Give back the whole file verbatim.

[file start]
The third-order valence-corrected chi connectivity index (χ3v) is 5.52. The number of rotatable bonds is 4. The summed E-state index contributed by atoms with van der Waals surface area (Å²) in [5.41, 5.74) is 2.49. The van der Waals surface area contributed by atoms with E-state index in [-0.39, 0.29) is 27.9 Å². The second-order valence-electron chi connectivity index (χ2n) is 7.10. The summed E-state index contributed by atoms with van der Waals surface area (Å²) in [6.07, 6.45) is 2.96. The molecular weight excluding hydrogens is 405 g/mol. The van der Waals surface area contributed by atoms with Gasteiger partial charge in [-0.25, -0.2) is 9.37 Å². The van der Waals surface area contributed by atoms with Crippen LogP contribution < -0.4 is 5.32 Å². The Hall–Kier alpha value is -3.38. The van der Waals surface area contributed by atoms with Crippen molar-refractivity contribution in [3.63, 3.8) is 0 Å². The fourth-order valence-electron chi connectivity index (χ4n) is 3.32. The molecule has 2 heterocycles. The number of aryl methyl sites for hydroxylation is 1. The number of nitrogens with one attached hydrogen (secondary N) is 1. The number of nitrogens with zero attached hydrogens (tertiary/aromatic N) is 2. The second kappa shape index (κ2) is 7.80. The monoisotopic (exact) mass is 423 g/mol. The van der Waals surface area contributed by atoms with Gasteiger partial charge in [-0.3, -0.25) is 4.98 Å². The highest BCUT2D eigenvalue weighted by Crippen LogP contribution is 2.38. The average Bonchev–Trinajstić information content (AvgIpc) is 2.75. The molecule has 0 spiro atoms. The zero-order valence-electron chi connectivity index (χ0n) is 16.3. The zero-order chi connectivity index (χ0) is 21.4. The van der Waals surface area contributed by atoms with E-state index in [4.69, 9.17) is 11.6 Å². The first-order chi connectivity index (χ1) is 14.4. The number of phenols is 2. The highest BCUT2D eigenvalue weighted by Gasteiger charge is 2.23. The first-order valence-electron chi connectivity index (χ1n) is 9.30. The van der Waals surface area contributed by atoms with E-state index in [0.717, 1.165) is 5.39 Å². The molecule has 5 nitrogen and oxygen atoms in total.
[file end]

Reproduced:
The third-order valence-corrected chi connectivity index (χ3v) is 5.52. The number of rotatable bonds is 4. The summed E-state index contributed by atoms with van der Waals surface area (Å²) in [5.41, 5.74) is 2.49. The van der Waals surface area contributed by atoms with E-state index in [-0.39, 0.29) is 27.9 Å². The second-order valence-electron chi connectivity index (χ2n) is 7.10. The summed E-state index contributed by atoms with van der Waals surface area (Å²) in [6.07, 6.45) is 2.96. The molecular weight excluding hydrogens is 405 g/mol. The van der Waals surface area contributed by atoms with Gasteiger partial charge in [-0.25, -0.2) is 9.37 Å². The van der Waals surface area contributed by atoms with Crippen LogP contribution < -0.4 is 5.32 Å². The Hall–Kier alpha value is -3.38. The van der Waals surface area contributed by atoms with Crippen molar-refractivity contribution in [3.63, 3.8) is 0 Å². The fourth-order valence-electron chi connectivity index (χ4n) is 3.32. The molecule has 2 heterocycles. The number of aryl methyl sites for hydroxylation is 1. The number of nitrogens with one attached hydrogen (secondary N) is 1. The number of nitrogens with zero attached hydrogens (tertiary/aromatic N) is 2. The second kappa shape index (κ2) is 7.80. The monoisotopic (exact) mass is 423 g/mol. The van der Waals surface area contributed by atoms with Gasteiger partial charge in [-0.3, -0.25) is 4.98 Å². The highest BCUT2D eigenvalue weighted by Crippen LogP contribution is 2.38. The average Bonchev–Trinajstić information content (AvgIpc) is 2.75. The molecule has 0 spiro atoms. The zero-order valence-electron chi connectivity index (χ0n) is 16.3. The zero-order chi connectivity index (χ0) is 21.4. The van der Waals surface area contributed by atoms with E-state index in [4.69, 9.17) is 11.6 Å². The first-order chi connectivity index (χ1) is 14.4. The number of phenols is 2. The highest BCUT2D eigenvalue weighted by Gasteiger charge is 2.23. The first-order valence-electron chi connectivity index (χ1n) is 9.30. The van der Waals surface area contributed by atoms with E-state index in [0.717, 1.165) is 5.39 Å². The molecule has 5 nitrogen and oxygen atoms in total.